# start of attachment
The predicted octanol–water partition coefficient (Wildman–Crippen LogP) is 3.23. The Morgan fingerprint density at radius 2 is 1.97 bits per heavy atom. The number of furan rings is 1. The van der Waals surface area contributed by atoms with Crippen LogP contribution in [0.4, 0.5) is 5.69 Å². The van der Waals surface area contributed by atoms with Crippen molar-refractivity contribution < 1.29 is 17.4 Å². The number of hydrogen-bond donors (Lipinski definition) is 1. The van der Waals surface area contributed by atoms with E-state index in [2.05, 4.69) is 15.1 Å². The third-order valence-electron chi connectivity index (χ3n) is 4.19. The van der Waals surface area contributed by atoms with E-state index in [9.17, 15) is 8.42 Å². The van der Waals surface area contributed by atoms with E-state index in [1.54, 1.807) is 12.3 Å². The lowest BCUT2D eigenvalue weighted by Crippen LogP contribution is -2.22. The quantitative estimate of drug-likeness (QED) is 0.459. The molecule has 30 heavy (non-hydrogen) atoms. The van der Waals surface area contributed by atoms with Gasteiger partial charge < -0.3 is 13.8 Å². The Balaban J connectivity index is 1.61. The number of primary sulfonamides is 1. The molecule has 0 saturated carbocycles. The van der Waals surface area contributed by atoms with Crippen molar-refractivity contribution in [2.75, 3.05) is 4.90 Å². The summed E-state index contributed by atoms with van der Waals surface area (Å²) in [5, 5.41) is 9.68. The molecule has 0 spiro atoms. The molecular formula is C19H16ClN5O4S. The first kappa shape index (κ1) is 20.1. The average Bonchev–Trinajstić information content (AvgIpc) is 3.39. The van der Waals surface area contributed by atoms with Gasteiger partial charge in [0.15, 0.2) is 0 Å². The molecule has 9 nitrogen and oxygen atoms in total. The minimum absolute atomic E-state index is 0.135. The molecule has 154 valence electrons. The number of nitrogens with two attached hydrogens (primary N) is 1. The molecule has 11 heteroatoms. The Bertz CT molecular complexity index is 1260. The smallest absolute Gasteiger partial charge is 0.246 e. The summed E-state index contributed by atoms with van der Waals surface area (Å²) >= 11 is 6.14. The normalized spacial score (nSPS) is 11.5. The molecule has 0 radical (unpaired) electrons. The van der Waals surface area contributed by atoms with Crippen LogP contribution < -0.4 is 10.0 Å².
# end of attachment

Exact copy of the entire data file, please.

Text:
The predicted octanol–water partition coefficient (Wildman–Crippen LogP) is 3.23. The Morgan fingerprint density at radius 2 is 1.97 bits per heavy atom. The number of furan rings is 1. The van der Waals surface area contributed by atoms with Crippen LogP contribution in [0.4, 0.5) is 5.69 Å². The van der Waals surface area contributed by atoms with Crippen molar-refractivity contribution < 1.29 is 17.4 Å². The number of hydrogen-bond donors (Lipinski definition) is 1. The van der Waals surface area contributed by atoms with E-state index in [2.05, 4.69) is 15.1 Å². The third-order valence-electron chi connectivity index (χ3n) is 4.19. The van der Waals surface area contributed by atoms with E-state index in [9.17, 15) is 8.42 Å². The van der Waals surface area contributed by atoms with E-state index in [1.54, 1.807) is 12.3 Å². The lowest BCUT2D eigenvalue weighted by Crippen LogP contribution is -2.22. The quantitative estimate of drug-likeness (QED) is 0.459. The molecule has 30 heavy (non-hydrogen) atoms. The van der Waals surface area contributed by atoms with Gasteiger partial charge < -0.3 is 13.8 Å². The Balaban J connectivity index is 1.61. The number of primary sulfonamides is 1. The molecule has 0 saturated carbocycles. The van der Waals surface area contributed by atoms with Crippen molar-refractivity contribution in [2.75, 3.05) is 4.90 Å². The summed E-state index contributed by atoms with van der Waals surface area (Å²) in [5, 5.41) is 9.68. The molecule has 0 spiro atoms. The molecular formula is C19H16ClN5O4S. The first kappa shape index (κ1) is 20.1. The average Bonchev–Trinajstić information content (AvgIpc) is 3.39. The van der Waals surface area contributed by atoms with Gasteiger partial charge in [0.15, 0.2) is 0 Å². The molecule has 9 nitrogen and oxygen atoms in total. The minimum absolute atomic E-state index is 0.135. The molecule has 154 valence electrons. The number of nitrogens with two attached hydrogens (primary N) is 1. The molecule has 11 heteroatoms. The Bertz CT molecular complexity index is 1260. The smallest absolute Gasteiger partial charge is 0.246 e. The summed E-state index contributed by atoms with van der Waals surface area (Å²) >= 11 is 6.14. The normalized spacial score (nSPS) is 11.5. The molecule has 0 radical (unpaired) electrons. The van der Waals surface area contributed by atoms with Crippen LogP contribution < -0.4 is 10.0 Å².